It may be only a matter of time before urban dwellers can hail a self-driving taxi, so UC Berkeley researchers decided to analyze the cost, energy, and environmental implications of a fleet of self-driving electric vehicles operating in Manhattan.
Using models they built and data from more than 10 million taxi trips in New York City, they found that shared automated electric vehicles, or SAEVs, could get the job done at a lower cost—by an order of magnitude—than present-day taxis while also reducing greenhouse gas emissions and energy consumption. What’s more, they found that “range anxiety” is moot because smaller cars with a smaller battery range were sufficient to complete the trips, although more charging stations would be needed.
Their study, “Cost, Energy, and Environmental Impact of Automated Electric Taxi Fleets in Manhattan,” was published recently in the journal Environmental Science & Technology. The study’s authors included Gordon Bauer, a graduate student in the Energy and Resources Group, and Jeffery Greenblatt and Brian Gerke of the Lawrence Berkeley Lab.
“The EV industry is focusing on the personal car market, trying to make the range as large as possible,” said Greenblatt. “The standard now is 200 miles. We suspected you wouldn’t need as much for taxis. We found plenty of times during the day when a portion of taxis could slip off to recharge, even if just for a few minutes. This greatly reduces the need to have a big battery and therefore drives down cost. It is dependent on having a fairly dense charging network.”
The researchers developed an agent-based model to simulate the movement of 7,000 taxis around Manhattan throughout the day. They also built models to analyze the cost of service and optimal placement of vehicle chargers. They found that costs would be lowest with a battery range of 50 to 90 miles, and with either 66 slower Level 2 chargers per square mile or 44 faster Level 2 chargers per square mile.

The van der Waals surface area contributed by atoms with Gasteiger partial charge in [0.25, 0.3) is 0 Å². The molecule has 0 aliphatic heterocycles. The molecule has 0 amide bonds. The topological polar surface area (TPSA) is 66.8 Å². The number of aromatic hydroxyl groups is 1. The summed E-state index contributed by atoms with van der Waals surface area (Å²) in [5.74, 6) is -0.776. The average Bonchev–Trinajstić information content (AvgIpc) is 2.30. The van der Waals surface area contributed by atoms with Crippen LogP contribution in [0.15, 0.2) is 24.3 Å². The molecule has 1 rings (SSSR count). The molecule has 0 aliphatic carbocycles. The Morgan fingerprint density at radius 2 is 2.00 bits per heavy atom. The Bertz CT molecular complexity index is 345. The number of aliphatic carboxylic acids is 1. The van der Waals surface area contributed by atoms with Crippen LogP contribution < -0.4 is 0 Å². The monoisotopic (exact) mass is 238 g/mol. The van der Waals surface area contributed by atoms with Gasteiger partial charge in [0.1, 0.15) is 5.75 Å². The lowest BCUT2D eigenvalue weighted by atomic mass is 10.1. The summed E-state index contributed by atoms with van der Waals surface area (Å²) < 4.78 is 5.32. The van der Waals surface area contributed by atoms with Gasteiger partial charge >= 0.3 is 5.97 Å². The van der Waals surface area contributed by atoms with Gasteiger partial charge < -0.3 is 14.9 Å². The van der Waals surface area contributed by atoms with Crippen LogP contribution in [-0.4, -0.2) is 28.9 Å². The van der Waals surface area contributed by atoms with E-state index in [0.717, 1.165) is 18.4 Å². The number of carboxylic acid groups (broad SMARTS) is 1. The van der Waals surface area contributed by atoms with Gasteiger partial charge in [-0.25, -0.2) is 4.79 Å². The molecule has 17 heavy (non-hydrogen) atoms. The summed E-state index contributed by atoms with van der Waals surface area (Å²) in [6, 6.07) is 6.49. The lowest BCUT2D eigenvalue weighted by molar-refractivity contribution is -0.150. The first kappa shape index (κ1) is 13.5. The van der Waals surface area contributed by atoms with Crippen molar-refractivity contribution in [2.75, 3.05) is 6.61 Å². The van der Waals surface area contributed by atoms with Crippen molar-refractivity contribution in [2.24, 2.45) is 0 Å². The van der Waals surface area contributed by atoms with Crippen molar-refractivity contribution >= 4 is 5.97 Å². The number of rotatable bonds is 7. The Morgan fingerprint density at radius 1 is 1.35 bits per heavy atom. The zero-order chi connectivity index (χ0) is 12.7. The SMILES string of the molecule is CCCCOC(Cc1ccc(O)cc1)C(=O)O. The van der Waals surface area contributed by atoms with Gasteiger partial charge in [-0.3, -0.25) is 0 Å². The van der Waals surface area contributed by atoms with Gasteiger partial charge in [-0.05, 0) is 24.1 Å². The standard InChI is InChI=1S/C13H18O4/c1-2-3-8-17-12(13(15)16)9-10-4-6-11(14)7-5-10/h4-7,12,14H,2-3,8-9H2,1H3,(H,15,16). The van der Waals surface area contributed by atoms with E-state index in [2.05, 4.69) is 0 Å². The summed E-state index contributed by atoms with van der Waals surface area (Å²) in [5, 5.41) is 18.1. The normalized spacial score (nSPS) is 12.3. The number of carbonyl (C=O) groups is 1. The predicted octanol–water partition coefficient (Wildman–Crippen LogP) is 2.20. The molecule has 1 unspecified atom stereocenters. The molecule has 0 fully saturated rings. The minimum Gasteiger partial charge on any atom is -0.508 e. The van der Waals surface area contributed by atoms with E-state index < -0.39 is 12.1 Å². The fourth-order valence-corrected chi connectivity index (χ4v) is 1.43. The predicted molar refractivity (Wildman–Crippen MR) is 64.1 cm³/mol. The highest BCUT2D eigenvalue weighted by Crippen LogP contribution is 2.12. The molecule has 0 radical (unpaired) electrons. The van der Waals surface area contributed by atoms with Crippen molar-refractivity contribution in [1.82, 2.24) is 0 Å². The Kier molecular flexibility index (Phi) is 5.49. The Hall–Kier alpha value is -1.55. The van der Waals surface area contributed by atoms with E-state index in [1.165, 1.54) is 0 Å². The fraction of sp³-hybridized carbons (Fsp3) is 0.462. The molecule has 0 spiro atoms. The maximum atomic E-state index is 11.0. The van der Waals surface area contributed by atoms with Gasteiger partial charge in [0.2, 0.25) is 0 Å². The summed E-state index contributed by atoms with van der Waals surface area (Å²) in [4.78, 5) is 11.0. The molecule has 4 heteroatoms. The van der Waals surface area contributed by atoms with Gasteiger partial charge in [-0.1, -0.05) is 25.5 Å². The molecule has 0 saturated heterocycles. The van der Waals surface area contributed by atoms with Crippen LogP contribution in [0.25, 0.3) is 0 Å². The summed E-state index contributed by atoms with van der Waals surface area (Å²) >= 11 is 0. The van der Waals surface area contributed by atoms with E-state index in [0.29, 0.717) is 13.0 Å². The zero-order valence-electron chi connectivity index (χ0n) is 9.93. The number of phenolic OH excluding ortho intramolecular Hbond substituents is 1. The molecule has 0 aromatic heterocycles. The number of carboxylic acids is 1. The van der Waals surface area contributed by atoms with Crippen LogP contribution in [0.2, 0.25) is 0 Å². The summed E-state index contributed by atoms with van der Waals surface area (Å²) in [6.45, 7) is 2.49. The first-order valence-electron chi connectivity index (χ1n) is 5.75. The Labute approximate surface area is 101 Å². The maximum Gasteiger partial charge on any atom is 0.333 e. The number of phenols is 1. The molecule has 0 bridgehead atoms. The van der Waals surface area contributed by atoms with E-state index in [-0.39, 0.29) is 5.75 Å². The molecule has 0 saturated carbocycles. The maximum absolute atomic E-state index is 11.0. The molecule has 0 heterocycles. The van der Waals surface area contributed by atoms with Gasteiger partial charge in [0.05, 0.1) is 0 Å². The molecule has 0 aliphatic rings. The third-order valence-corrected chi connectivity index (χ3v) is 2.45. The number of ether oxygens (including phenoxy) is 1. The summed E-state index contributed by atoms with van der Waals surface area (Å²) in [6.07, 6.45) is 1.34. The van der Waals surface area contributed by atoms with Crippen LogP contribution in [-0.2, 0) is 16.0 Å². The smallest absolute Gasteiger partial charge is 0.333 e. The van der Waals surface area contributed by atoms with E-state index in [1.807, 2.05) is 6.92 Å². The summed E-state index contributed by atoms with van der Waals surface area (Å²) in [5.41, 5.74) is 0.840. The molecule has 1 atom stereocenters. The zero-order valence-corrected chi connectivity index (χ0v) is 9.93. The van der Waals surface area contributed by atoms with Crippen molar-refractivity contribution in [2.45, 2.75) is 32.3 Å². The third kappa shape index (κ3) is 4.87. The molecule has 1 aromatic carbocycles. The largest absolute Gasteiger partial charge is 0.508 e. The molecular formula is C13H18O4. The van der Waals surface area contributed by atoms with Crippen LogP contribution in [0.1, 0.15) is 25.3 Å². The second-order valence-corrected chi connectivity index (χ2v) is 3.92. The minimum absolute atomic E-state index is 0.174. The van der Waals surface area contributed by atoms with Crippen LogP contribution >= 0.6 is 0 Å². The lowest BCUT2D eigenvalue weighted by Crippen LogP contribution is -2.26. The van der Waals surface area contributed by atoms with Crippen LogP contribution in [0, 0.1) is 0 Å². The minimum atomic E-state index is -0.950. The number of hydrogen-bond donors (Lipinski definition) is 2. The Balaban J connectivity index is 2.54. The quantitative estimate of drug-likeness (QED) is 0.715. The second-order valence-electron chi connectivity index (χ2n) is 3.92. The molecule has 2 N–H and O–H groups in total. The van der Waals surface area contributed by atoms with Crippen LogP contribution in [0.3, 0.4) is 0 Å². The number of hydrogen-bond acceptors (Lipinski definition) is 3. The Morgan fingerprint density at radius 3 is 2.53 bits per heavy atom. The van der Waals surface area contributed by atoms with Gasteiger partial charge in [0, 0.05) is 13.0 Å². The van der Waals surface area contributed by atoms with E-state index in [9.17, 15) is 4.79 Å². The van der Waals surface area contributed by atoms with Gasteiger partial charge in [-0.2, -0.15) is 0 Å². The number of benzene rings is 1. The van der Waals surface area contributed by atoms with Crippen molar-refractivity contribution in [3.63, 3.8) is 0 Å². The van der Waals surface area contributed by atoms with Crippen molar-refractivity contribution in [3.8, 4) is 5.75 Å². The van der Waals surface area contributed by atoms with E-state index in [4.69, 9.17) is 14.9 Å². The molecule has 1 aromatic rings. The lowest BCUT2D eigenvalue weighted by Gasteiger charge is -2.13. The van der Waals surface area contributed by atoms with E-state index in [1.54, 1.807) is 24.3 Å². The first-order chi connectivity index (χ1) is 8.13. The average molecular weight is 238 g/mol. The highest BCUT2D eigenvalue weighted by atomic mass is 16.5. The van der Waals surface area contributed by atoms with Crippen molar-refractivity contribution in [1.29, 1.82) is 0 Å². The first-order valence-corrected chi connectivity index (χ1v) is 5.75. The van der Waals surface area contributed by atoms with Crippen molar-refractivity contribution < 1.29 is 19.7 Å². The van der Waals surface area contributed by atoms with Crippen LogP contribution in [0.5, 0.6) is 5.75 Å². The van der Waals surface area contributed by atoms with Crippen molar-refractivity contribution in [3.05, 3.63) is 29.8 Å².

“Manhattan currently has about 500 chargers for public use, which include Tesla chargers,” Bauer said. “We found that we would need to at least triple that capacity.”
The study also estimated that a fleet of SAEV taxis drawing power from the current New York City power grid would reduce greenhouse gas emissions by 73 percent and energy consumption by 58 percent compared to a fleet of automated conventional gas-powered vehicles.
Greenblatt points out that there are still many barriers to the wider penetration of personal EV ownership, including high cost and limited range. “By switching to a shared fleet that’s automated, you can provide electric service to people essentially now,” he said.
He notes that shared vehicles are best suited for dense, urban environments: “We’re not saying these shared vehicles will be the right thing for road trips, but for the vast majority of urban trips, people drive short distances,” Greenblatt said.
The researchers said they were motivated to study this topic because they think it will be “the next big thing” in transportation, Greenblatt said.
“For a long time, personal transportation seemed like the hardest problem to solve,” Gerke said. “Now suddenly it seems like there’s an obvious path to achieving it, which is the electrification of vehicles coupled with changing the way we get around from private vehicle ownership to shared approaches. Shared approaches are starting to work in urban areas.”
Gerke previously researched lighting efficiency, and was surprised by how quickly the market switched from incandescent to LED bulbs. “It was a better product and it was cheaper overall,” he said. “When you have those together, people adopt it really fast. I suspect there will be a similar transformation that will occur in the transportation sector in the next decade—it will occur faster than people think.”
Read the full story on the Lawrence Berkeley Lab website.